ThirtyK: How did the company evolve in the first few months?

Blaskey: We had customers within a matter of days. There was a lot of pent-up demand for this asset. We replicated the process (Birch) had used with gold and silver.

ThirtyK: Crypto and precious metals are similar.

Blaskey: In both, you’re getting a real asset. With gold and silver, you’re getting physical precious metals. With cryptocurrency, you’re getting ownership of the token on the blockchain.

ThirtyK: What signaled the pent-up demand?

Blaskey: We had whispers from Birch customers. We saw the coverage of the space increase massively.

Crypto and Risk

ThirtyK: Isn’t crypto risky as a retirement product?

Blaskey: The majority of our customers fall into one of two [categories]. The first younger customers who have a 401(k) after a job switch. They’re not retiring for a long time. They’re looking to bet on the space. The other type of customer we have is at least 50, if not 60. They’re looking at cryptocurrency and they remember the last technology boom (the internet). These people remember if you were looking for a longer-term investment, it was an incredible place. They don’t want to get left behind again. They’re taking a smaller portion of a portfolio and putting that into cryptocurrency.

ThirtyK: Given the recent drops in crypto, have you or your investors lost confidence in cryptocurrency’s potential?

Blaskey: It’s never pleasant when you see the price of an asset go down. Ultimately this market needs to mature, and until that maturation occurs there’s going to be fear, uncertainty. Ultimately, most people who work with us aren’t looking at a six- or 12-month return. They’re betting on where are we going to be three years from now, five, 10 years.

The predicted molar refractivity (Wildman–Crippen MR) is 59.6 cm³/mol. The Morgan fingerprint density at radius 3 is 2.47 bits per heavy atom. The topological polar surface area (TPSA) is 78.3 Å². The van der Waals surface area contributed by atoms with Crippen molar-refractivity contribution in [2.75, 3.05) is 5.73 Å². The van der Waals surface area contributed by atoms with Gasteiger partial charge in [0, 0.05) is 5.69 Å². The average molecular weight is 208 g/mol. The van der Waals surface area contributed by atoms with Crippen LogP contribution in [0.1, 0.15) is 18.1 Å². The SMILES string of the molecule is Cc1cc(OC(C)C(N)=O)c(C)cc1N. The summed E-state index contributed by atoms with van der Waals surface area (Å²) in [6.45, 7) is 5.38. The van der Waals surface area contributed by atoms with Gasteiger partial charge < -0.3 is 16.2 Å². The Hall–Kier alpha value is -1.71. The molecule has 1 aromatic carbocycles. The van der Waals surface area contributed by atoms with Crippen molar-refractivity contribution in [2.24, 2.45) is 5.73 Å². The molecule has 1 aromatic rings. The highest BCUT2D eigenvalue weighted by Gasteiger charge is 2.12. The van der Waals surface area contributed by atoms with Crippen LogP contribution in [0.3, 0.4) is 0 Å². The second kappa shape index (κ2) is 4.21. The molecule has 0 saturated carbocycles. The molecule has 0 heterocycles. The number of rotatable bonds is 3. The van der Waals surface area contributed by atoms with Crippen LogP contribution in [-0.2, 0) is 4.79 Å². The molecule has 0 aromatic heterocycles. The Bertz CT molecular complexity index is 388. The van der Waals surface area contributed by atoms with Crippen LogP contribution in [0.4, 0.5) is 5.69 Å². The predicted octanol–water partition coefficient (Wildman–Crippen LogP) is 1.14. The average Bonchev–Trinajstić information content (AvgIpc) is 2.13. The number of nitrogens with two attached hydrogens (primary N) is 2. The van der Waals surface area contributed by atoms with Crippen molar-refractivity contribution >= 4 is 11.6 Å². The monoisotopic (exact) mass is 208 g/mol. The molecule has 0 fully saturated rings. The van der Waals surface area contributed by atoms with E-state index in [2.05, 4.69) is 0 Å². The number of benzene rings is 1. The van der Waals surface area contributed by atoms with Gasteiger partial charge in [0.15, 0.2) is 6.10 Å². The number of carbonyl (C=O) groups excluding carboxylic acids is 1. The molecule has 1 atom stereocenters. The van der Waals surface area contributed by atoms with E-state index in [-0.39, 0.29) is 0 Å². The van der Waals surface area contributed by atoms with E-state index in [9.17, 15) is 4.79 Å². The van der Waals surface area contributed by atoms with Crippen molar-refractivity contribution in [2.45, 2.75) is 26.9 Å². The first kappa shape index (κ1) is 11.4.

ThirtyK: Do you emphasize blockchain’s benefits to potential customers?

Blaskey: I don’t talk up or down anything. It’s not my job to advise someone what to do. My job is to give information with which to make the decision that’s best for his or her circumstance. We’ll talk about traditional banking and compare the two methods of moving capital and transaction times and costs. If they think this is a marginal improvement, they may not attempt it. If they think this is significant, then they may want to put assets in.

ThirtyK: How will blockchain technology evolve to where it is more widely adopted?

Blaskey: As it becomes easier to buy and sell, for merchants to integrate it into their platform as a form of payment, as governments make it easier for the technology to be integrated with their services, these pieces will compound over time to create a network effect. But I don’t know how quickly we’re going to get to where I want us to be.

James Rubin
James Rubin has covered a range of business topics for such publications as the Economist Intelligence Unit, Forbes Insights and Adweek. His papers have been presented at World Economic Forum events. He was an associate editor at TheStreet and is the author of the "Urban Cyclist's Survival Guide."